Fresh Fruit, Nutrition Ed, Local Purchasing: Senate Farm Bill Includes Some Good News for School Foo
December 18, 2007
by Rochelle Davis, HSC Founding Executive Director
After much debate, the Senate has voted on a farm bill that includes some good news for school food and nutrition education.
The bill expands the Fresh Fruit and Vegetable Program to all 50 states and increases funding from $9 million to $225 million per year. This will expand the number of schools that are able to offer and promote free fresh fruits and vegetables and dried fruit throughout the school day.
As a pilot, this program has been successful in increasing student exposure to fresh produce and increasing student consumption of fresh fruits and vegetables. It also introduces children to a variety of fruits and vegetables that they may otherwise not have the opportunity to try, an important part of establishing lifelong healthy eating habits.
This simple step is especially important in a climate where children have easy access to so much unhealthy food and often have limited access to good, fresh produce.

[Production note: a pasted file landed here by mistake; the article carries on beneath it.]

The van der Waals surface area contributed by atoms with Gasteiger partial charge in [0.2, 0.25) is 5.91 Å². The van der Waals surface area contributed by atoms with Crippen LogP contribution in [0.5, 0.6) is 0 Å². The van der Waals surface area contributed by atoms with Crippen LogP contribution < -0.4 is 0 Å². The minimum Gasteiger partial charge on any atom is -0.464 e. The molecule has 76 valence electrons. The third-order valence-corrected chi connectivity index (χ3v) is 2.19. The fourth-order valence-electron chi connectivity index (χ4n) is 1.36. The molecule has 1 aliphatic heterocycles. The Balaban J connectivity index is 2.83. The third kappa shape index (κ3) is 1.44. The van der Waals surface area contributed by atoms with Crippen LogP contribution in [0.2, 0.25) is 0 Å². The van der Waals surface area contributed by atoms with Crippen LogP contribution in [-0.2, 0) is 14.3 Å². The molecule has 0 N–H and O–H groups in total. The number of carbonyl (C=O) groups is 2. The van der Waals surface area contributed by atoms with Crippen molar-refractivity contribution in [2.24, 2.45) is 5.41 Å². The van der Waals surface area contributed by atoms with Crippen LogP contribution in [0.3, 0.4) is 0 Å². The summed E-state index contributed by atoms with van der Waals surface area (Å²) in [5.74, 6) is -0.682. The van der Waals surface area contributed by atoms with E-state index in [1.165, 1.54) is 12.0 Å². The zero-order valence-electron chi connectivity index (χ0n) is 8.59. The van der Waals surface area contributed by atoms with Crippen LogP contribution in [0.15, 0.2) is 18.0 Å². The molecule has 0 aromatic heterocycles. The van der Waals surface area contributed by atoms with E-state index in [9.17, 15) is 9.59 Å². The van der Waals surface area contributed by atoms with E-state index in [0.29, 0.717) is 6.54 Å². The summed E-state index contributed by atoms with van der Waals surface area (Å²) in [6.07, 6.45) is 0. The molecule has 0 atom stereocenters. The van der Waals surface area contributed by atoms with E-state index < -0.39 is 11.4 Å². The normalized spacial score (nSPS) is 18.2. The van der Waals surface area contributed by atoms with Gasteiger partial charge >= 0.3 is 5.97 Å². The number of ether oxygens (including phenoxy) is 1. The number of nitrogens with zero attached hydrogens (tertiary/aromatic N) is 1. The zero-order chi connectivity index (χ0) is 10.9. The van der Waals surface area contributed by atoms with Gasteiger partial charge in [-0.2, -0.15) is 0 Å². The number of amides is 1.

The farm bill also includes a clarification of language that now specifically allows schools to designate a geographic preference in purchasing food. This means that schools can now specifically request locally-grown ingredients in their food purchasing plans.
An important complement to providing fresh, healthy food is offering students the nutrition education that helps them make smart food choices. The farm bill includes funding to encourage the expansion of nutrition education by providing grants to projects that can be replicated in schools.
The School Nutrition Amendment that I discussed in a previous blog did not come up for a vote, so it will not be part of this year’s farm bill. The activity surrounding the amendment built a strong coalition in support of school nutrition standards and the amendment’s main sponsor, Sen. Harkin, has announced his intention to bring up school nutrition legislation when the Senate re-convenes in January 2008.
Now, the Senate version and House version of the farm bill will go to a committee that will work out differences in the two bills.